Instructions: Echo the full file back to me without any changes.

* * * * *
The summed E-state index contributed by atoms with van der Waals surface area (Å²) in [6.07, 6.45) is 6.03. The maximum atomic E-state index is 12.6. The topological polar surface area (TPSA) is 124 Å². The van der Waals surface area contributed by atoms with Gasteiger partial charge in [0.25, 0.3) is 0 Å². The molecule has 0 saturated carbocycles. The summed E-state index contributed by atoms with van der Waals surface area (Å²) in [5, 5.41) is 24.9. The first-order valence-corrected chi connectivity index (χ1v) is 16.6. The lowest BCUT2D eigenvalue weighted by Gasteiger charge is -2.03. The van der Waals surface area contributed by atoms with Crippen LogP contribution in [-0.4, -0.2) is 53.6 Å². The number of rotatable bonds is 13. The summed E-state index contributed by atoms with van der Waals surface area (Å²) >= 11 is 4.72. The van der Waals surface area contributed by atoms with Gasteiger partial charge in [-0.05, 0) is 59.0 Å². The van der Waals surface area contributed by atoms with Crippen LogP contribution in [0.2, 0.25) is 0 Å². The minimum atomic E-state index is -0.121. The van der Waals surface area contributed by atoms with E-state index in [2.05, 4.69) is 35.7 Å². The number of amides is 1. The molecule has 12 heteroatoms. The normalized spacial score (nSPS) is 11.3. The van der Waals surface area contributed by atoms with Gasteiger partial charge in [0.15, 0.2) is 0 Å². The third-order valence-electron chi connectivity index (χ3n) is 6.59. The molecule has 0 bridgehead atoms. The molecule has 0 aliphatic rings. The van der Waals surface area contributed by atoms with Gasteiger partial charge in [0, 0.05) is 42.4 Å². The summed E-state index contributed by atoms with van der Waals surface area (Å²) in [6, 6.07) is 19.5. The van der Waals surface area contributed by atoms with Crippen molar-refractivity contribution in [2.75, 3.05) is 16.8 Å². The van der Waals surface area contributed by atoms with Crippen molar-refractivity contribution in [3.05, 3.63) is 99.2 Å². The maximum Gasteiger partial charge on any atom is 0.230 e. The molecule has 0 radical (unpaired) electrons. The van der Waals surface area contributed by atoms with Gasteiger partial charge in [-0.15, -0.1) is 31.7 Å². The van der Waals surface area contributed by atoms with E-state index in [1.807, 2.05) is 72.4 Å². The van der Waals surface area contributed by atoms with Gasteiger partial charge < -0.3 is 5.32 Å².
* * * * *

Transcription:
The summed E-state index contributed by atoms with van der Waals surface area (Å²) in [6.07, 6.45) is 6.03. The maximum atomic E-state index is 12.6. The topological polar surface area (TPSA) is 124 Å². The van der Waals surface area contributed by atoms with Gasteiger partial charge in [0.25, 0.3) is 0 Å². The molecule has 0 saturated carbocycles. The summed E-state index contributed by atoms with van der Waals surface area (Å²) in [5, 5.41) is 24.9. The first-order valence-corrected chi connectivity index (χ1v) is 16.6. The lowest BCUT2D eigenvalue weighted by Gasteiger charge is -2.03. The van der Waals surface area contributed by atoms with Crippen LogP contribution in [-0.4, -0.2) is 53.6 Å². The number of rotatable bonds is 13. The summed E-state index contributed by atoms with van der Waals surface area (Å²) >= 11 is 4.72. The van der Waals surface area contributed by atoms with Gasteiger partial charge in [-0.05, 0) is 59.0 Å². The van der Waals surface area contributed by atoms with Crippen LogP contribution in [0.2, 0.25) is 0 Å². The minimum atomic E-state index is -0.121. The van der Waals surface area contributed by atoms with E-state index in [2.05, 4.69) is 35.7 Å². The number of amides is 1. The molecule has 12 heteroatoms. The normalized spacial score (nSPS) is 11.3. The van der Waals surface area contributed by atoms with Gasteiger partial charge in [0.15, 0.2) is 0 Å². The third-order valence-electron chi connectivity index (χ3n) is 6.59. The molecule has 0 bridgehead atoms. The molecule has 0 aliphatic rings. The van der Waals surface area contributed by atoms with Gasteiger partial charge in [0, 0.05) is 42.4 Å². The summed E-state index contributed by atoms with van der Waals surface area (Å²) in [6, 6.07) is 19.5. The van der Waals surface area contributed by atoms with Crippen molar-refractivity contribution in [2.75, 3.05) is 16.8 Å². The van der Waals surface area contributed by atoms with Crippen molar-refractivity contribution in [3.05, 3.63) is 99.2 Å². The maximum Gasteiger partial charge on any atom is 0.230 e. The molecule has 0 radical (unpaired) electrons. The van der Waals surface area contributed by atoms with Gasteiger partial charge in [-0.15, -0.1) is 31.7 Å². The van der Waals surface area contributed by atoms with E-state index in [1.807, 2.05) is 72.4 Å². The van der Waals surface area contributed by atoms with Gasteiger partial charge < -0.3 is 5.32 Å².